Movie Review: Young Adult

The movie Young Adult with Charlize Theron was not at all what I was expecting.

Being about a YA author, I thought it would be zany and fun, an upbeat comedy. It came up on Netflix and I watched it last night, discovering that it was anything but upbeat.

It’s actually very difficult to watch. The main character is struggling with depression and her behavior can be very difficult to empathize¬†with. The only thing that kept me watching was discovering a character played by Patton Oswald who has a disability.

The story is that Mavis leaves the big city of Minneapolis to go back home to Mercury, Minosota when she sees her ex-boyfriend’s announcement that he and his wife have had a baby. Mavis becomes convinced that Buddy, her ex, is trapped in his marriage and would want to escape with her. When she arrives, she bumps into someone else she went to high school with, Matt. She doesn’t remember him, even though his locker was next to hers, because she was a cool kid. Her memory is triggered when she realizes that he is “the hate crime guy.” Meaning that Matt had been attacked and brutally beaten by other kids at the school because they thought he was gay. He says because he actually isn’t gay, it turns out it wasn’t a hate crime. But his legs were damaged beyond repair and he walks with one forearm crutch. Mavis gets drunk and tells him her plan to get Buddy away from his wife. Matt tries to talk her out of it, but she is entirely delusional. Throughout the movie, Matt and Mavis start to become friends since he’s the only one who is seeing the real her.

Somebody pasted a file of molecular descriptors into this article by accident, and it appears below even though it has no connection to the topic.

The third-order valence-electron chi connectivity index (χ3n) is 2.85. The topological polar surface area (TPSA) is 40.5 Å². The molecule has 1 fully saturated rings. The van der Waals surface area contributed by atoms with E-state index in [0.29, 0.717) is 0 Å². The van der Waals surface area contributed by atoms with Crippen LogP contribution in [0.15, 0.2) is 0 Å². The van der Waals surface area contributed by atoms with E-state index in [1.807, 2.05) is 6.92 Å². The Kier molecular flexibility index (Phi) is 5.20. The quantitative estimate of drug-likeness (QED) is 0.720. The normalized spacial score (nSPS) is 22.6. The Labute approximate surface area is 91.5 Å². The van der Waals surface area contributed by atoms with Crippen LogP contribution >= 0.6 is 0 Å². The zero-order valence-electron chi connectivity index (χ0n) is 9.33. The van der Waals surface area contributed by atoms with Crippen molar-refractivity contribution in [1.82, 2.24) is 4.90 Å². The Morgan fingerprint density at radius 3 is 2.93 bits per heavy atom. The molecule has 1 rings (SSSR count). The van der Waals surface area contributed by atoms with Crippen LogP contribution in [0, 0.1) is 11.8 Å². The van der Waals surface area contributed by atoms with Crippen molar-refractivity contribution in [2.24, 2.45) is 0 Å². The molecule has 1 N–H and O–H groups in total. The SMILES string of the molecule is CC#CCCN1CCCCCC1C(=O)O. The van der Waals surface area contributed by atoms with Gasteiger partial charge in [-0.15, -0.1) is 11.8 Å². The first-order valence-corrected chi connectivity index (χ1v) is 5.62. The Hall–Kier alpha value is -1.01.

I found his character to be deeply moving. The crutch was not something that he just carried around for its metaphorical value to the movie. He really does move with it. He has the insight that Mavis lacks and she is not able to see it when she hurts him.

There’s a rather hilarious scene when they bump into Mavis’s cousin who is a paraplegic and the “happiest cripple in town” according to Matt. The guy is cheerful and upbeat, telling them about his wife, his kids, his rock climbing, and how he and Matt were “rebooted for extra positivity.”

Overall, though, it is a really sad movie. It ended on a note of hope, but not nearly the happy ending that this American viewer loves! It left me feeling bleak. Still, it was totally worth watching for Oswald’s performance. I never would have expected to find him sexy, but he really was. Just make sure you have someone nearby to cuddle with when it’s over.


  1. Chie Alem√°n
    Jan 7, 2013

    Did not know this movie featured a crutch user. I actually normally dislike Patton Oswald, but I’ll have to give this one a shot. Thanks for the review.

    • RuthMadison
      Jan 8, 2013

      I know, right?! I had no idea from the preview that there was a disabled character. And I agree that I don’t usually like Oswald, but in this role I found him really interesting, sweet, and sympathetic!

      • Jane Wheeler
        Jan 10, 2013

        *cough* OSWALT *cough*

        He was amazingly great. I really felt for him, disability or not — a couple of his lines, about how Mavis had continually ignored him over the years, just slayed me. Great lines, delivered perfectly.

        One of the things that really struck me about his character was that he was clearly set up to be at the absolute bottom of the pecking order — bullied and unpopular even before he got beat up, fat and geeky, still living at home with his kind-of-losery sister. But he’s clearly built his own life in a way that shows the control he has and his ability to excel at the things he finds personally meaningful. The distillery in the garage is the perfect example. Meanwhile, Mavis is supposed to be the fancy and successful one, but WHOA THERE.

        He was so incredibly blunt, which I loved. I felt like the things he said weren’t overly dramatized; they just *were*. In the end, I thought he came off as the most solid and self-aware person in the movie.

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